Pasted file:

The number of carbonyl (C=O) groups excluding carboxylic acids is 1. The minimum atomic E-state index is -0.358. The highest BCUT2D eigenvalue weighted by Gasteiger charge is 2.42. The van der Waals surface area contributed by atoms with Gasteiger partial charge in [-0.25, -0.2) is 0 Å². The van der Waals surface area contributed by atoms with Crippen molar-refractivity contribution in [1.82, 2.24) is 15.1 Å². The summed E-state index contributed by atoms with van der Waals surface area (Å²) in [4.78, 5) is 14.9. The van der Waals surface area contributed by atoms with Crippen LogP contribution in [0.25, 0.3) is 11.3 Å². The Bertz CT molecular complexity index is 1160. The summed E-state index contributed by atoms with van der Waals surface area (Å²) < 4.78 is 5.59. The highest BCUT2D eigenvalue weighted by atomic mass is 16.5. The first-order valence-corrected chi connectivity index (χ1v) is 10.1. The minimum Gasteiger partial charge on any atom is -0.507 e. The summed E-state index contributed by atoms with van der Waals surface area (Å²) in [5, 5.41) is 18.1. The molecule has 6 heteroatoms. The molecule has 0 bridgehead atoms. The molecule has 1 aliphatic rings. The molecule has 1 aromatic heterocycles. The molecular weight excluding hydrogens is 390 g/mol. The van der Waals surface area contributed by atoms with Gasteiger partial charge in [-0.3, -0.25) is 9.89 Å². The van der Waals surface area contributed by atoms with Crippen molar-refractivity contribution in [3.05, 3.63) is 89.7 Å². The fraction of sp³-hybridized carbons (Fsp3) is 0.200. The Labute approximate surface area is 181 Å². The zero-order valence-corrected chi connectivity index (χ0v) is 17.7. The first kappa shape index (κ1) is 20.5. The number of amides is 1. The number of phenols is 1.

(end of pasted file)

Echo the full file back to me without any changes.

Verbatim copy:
The number of carbonyl (C=O) groups excluding carboxylic acids is 1. The minimum atomic E-state index is -0.358. The highest BCUT2D eigenvalue weighted by Gasteiger charge is 2.42. The van der Waals surface area contributed by atoms with Gasteiger partial charge in [-0.25, -0.2) is 0 Å². The van der Waals surface area contributed by atoms with Crippen molar-refractivity contribution in [1.82, 2.24) is 15.1 Å². The summed E-state index contributed by atoms with van der Waals surface area (Å²) in [4.78, 5) is 14.9. The van der Waals surface area contributed by atoms with Crippen LogP contribution in [0.25, 0.3) is 11.3 Å². The Bertz CT molecular complexity index is 1160. The summed E-state index contributed by atoms with van der Waals surface area (Å²) < 4.78 is 5.59. The highest BCUT2D eigenvalue weighted by atomic mass is 16.5. The first-order valence-corrected chi connectivity index (χ1v) is 10.1. The minimum Gasteiger partial charge on any atom is -0.507 e. The summed E-state index contributed by atoms with van der Waals surface area (Å²) in [5, 5.41) is 18.1. The molecule has 6 heteroatoms. The molecule has 0 bridgehead atoms. The molecule has 1 aliphatic rings. The molecule has 1 aromatic heterocycles. The molecular weight excluding hydrogens is 390 g/mol. The van der Waals surface area contributed by atoms with Gasteiger partial charge in [-0.3, -0.25) is 9.89 Å². The van der Waals surface area contributed by atoms with Crippen molar-refractivity contribution in [3.05, 3.63) is 89.7 Å². The fraction of sp³-hybridized carbons (Fsp3) is 0.200. The Labute approximate surface area is 181 Å². The zero-order valence-corrected chi connectivity index (χ0v) is 17.7. The first kappa shape index (κ1) is 20.5. The number of amides is 1. The number of phenols is 1.